US plane maker Boeing is facing questions after an Ethiopian Airlines 737 crash on Sunday killed all 157 people on board.
It was the second crash in five months involving a 737 Max 8, and comparisons are being drawn with a Lion Air accident in Indonesia last October.
China's aviation regulator has ordered local airlines to ground any planes of the same model.
However, experts warn it is too early to say what caused the latest disaster.
Ethiopian Airlines shared this image of CEO Tewolde Gebremariam at the crash site in Kenya
Ethiopian Airlines says the plane, flight ET302, crashed at 08:44 local time (05:44 GMT), just six minutes after it left Addis Ababa.
The aircraft, bound for Nairobi, came down near the town of Bishoftu, 60km (37 miles) south-east of the capital.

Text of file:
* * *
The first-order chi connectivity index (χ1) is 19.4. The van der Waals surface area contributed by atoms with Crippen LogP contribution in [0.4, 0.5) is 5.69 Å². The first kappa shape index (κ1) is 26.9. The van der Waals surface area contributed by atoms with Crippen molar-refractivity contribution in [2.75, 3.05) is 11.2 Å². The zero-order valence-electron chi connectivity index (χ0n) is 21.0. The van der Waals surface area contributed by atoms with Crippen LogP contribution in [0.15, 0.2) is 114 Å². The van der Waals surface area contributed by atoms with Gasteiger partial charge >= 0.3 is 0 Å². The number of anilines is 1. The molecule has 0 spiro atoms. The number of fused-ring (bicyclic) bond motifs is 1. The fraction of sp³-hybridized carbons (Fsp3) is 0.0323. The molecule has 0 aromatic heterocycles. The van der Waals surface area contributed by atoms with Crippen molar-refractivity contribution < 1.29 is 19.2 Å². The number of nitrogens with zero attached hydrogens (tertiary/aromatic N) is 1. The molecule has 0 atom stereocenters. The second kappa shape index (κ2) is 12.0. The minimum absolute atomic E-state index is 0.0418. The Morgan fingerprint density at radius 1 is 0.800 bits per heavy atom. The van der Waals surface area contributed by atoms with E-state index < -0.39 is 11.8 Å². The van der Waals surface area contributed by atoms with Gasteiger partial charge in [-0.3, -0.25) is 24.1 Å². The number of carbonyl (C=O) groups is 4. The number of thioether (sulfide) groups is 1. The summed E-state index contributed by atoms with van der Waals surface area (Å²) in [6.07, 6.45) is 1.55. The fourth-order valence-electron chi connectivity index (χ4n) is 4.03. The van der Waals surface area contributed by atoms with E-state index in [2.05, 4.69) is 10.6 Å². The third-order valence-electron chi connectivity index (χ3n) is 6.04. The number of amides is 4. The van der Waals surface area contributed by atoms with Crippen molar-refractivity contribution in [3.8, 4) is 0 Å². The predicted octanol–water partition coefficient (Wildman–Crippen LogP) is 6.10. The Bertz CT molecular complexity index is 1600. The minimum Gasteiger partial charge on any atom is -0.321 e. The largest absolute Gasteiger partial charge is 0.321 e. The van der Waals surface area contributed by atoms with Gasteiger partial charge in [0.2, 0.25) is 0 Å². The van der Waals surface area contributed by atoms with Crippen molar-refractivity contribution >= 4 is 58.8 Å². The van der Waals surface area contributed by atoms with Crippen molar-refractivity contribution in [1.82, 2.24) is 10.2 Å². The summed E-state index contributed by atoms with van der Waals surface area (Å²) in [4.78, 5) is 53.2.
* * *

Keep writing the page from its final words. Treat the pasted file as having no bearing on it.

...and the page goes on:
The pilot had reported difficulties and had asked to return to Addis Ababa, the airline said.
"At this stage, we cannot rule out anything," Ethiopian Airlines CEO Tewolde Gebremariam told reporters at Bole International Airport in the capital.
Passengers from more than 30 countries were on board the flight, including 32 Kenyans, 18 Canadians, and seven Britons.
At least 19 victims were affiliated with the United Nations, according a UN official.
Slovak MP Anton Hrnko also confirmed via Facebook that his wife and two children were on the plane.
In response to the accident, Ethiopia has declared Monday a national day of mourning.